The detailed definitions for these goals make specific reference to several travel demand and related objectives. These include the following:
Most SLRPs also document the current condition and performance of a state's highway network and other transportation modes as well as current and expected future transportation trends. This analysis is intended to provide a baseline evaluation of current issues and support the identification of preferred plan investment strategies.
The current SLRPs for each of the four study states include evaluations of current system condition and performance for each state. The following state-by-state descriptions focus solely on performance assessments relating to highway travel demand (both auto and truck), with emphasis on those travel demand issues the plan is intended to address via specific investment strategies.
California's Transportation Plan 2025 provides a summary of the projected increases in travel demand across all modes statewide over the period 2000-2025. This includes discussion of the projected increase in highway VMTs and congestion. The assessment also includes discussion of the projected increase in traffic through the state's large seaports and the implications for highway improvements as required to support related growth in the state's truck traffic volumes.
The plan also cites several of the underlying factors driving the growth in auto travel demand. These include increasing separation between home and work locations, increasing non-work VMTs (reflecting increased separation between home and non-work destinations), and increasing population. Each of these and other related factors yield a subsequent increase in congestion on all roadway types. Without the benefit of comprehensive statewide travel demand and truck demand models, the plan does not provide specifics on the magnitudes and locations of the major increases in travel demand within the state's roadway network. Caltrans is working to improve the quality of its statewide travel demand forecasting capabilities to better support these long-term strategic assessments.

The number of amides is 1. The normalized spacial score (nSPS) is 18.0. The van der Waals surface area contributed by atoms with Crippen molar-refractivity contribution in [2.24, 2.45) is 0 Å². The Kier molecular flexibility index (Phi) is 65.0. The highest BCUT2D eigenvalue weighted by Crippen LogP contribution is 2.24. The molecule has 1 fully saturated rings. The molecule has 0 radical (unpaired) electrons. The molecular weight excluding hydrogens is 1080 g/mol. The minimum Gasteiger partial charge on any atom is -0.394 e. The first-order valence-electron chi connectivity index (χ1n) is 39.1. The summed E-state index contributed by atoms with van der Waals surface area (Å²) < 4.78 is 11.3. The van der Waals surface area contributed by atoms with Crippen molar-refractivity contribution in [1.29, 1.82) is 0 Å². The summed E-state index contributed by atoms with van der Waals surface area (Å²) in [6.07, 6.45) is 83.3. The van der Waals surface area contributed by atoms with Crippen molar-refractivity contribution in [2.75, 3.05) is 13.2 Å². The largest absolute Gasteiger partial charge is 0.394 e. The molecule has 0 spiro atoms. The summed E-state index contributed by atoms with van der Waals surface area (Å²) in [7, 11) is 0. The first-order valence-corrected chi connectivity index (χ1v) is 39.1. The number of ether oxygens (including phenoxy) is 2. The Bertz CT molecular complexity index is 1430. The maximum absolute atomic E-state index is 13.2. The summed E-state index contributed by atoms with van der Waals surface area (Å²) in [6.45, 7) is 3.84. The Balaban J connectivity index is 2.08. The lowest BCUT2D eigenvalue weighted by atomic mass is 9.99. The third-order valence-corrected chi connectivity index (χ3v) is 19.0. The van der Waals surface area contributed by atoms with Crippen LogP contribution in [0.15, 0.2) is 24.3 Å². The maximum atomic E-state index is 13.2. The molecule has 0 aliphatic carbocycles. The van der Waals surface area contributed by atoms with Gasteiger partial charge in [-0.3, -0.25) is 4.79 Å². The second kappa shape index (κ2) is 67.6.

Michigan's current SLRP documents both the current level of congestion on state-controlled highways and the projected worsening of congestion over time. For example, as of 2000, roughly 13 percent of the state's maintained roadways were characterized as LOS F. By 2025, the percentage of roads LOS F is projected to increase to 17 percent. Contributing to this trend of deteriorating service is a projected increase in VMTs of 24 percent between 2000 and 2025 (see Exhibit 5-2). By 2025, the projected number of VMTs under congested conditions is projected to increase by 67 percent, by which time one in five miles traveled on state highways will be in congested conditions. The SLRP recognizes that this growing congestion is the result of ongoing growth pushing against zero or minimal growth in capacity.
Exhibit 5-2: Michigan: Congested Vs. UnCongested VMTs on State Controlled Routes (Description)
Similarly, the state's truck analysis capabilities and truck travel demand model support valuable analysis of both the magnitude and locations of recent and expected future commercial vehicle traffic growth. Based on this analysis, it is clear that the growth in commercial vehicle miles of travel (CVMT) has clearly outpaced auto VMT, thus helping to prioritize specific problems that need to be addressed by the plan. For example, over the period 1990 to 2000, auto VMT increased by 20 percent, whereas CVMT increased by more than 190 percent. This increase was driven in part by NAFTA (and the subsequent increase in traffic between Michigan and Ontario, Canada) and the adoption of just-in-time delivery practices in Michigan's manufacturing sector.
A clear strength of Michigan's assessment of current conditions and performance and future needs is the ability of the state's travel demand and truck models to evaluate future conditions within specific travel corridors. This allows the state to think strategically about where to focus long-term preservation and capacity investment funds. Other states could similarly benefit from the development of statewide travel demand and truck travel models.